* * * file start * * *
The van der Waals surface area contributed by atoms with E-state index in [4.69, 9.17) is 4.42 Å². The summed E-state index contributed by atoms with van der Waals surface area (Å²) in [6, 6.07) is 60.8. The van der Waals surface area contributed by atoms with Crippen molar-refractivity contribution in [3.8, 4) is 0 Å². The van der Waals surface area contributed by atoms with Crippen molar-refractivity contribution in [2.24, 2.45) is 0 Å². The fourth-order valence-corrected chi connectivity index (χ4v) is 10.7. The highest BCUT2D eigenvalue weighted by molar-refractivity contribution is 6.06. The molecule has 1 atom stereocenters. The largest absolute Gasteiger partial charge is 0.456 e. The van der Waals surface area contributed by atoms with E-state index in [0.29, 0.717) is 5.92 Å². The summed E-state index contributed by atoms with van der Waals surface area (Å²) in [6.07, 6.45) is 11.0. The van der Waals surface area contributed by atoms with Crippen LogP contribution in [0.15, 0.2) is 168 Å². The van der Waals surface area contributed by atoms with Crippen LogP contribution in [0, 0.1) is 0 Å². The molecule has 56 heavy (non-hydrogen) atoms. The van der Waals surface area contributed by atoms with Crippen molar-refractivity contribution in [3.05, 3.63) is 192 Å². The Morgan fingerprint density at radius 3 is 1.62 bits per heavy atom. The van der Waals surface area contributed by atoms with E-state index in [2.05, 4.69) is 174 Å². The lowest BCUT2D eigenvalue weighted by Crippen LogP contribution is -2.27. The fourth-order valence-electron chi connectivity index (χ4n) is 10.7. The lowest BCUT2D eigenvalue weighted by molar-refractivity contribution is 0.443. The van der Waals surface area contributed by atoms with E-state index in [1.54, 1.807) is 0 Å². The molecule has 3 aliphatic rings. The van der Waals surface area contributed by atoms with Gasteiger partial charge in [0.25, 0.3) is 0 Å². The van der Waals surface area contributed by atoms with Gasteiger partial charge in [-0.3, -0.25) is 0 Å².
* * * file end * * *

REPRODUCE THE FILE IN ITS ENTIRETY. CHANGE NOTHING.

The van der Waals surface area contributed by atoms with E-state index in [4.69, 9.17) is 4.42 Å². The summed E-state index contributed by atoms with van der Waals surface area (Å²) in [6, 6.07) is 60.8. The van der Waals surface area contributed by atoms with Crippen molar-refractivity contribution in [3.8, 4) is 0 Å². The van der Waals surface area contributed by atoms with Crippen molar-refractivity contribution in [2.24, 2.45) is 0 Å². The fourth-order valence-corrected chi connectivity index (χ4v) is 10.7. The highest BCUT2D eigenvalue weighted by molar-refractivity contribution is 6.06. The molecule has 1 atom stereocenters. The largest absolute Gasteiger partial charge is 0.456 e. The van der Waals surface area contributed by atoms with E-state index in [0.29, 0.717) is 5.92 Å². The summed E-state index contributed by atoms with van der Waals surface area (Å²) in [6.07, 6.45) is 11.0. The van der Waals surface area contributed by atoms with Crippen LogP contribution in [0.15, 0.2) is 168 Å². The van der Waals surface area contributed by atoms with Crippen LogP contribution in [0, 0.1) is 0 Å². The molecule has 56 heavy (non-hydrogen) atoms. The van der Waals surface area contributed by atoms with Crippen molar-refractivity contribution in [3.05, 3.63) is 192 Å². The Morgan fingerprint density at radius 3 is 1.62 bits per heavy atom. The van der Waals surface area contributed by atoms with E-state index in [2.05, 4.69) is 174 Å². The lowest BCUT2D eigenvalue weighted by Crippen LogP contribution is -2.27. The fourth-order valence-electron chi connectivity index (χ4n) is 10.7. The lowest BCUT2D eigenvalue weighted by molar-refractivity contribution is 0.443. The van der Waals surface area contributed by atoms with E-state index in [1.54, 1.807) is 0 Å². The molecule has 3 aliphatic rings. The van der Waals surface area contributed by atoms with Gasteiger partial charge in [0.25, 0.3) is 0 Å². The van der Waals surface area contributed by atoms with Gasteiger partial charge in [-0.3, -0.25) is 0 Å².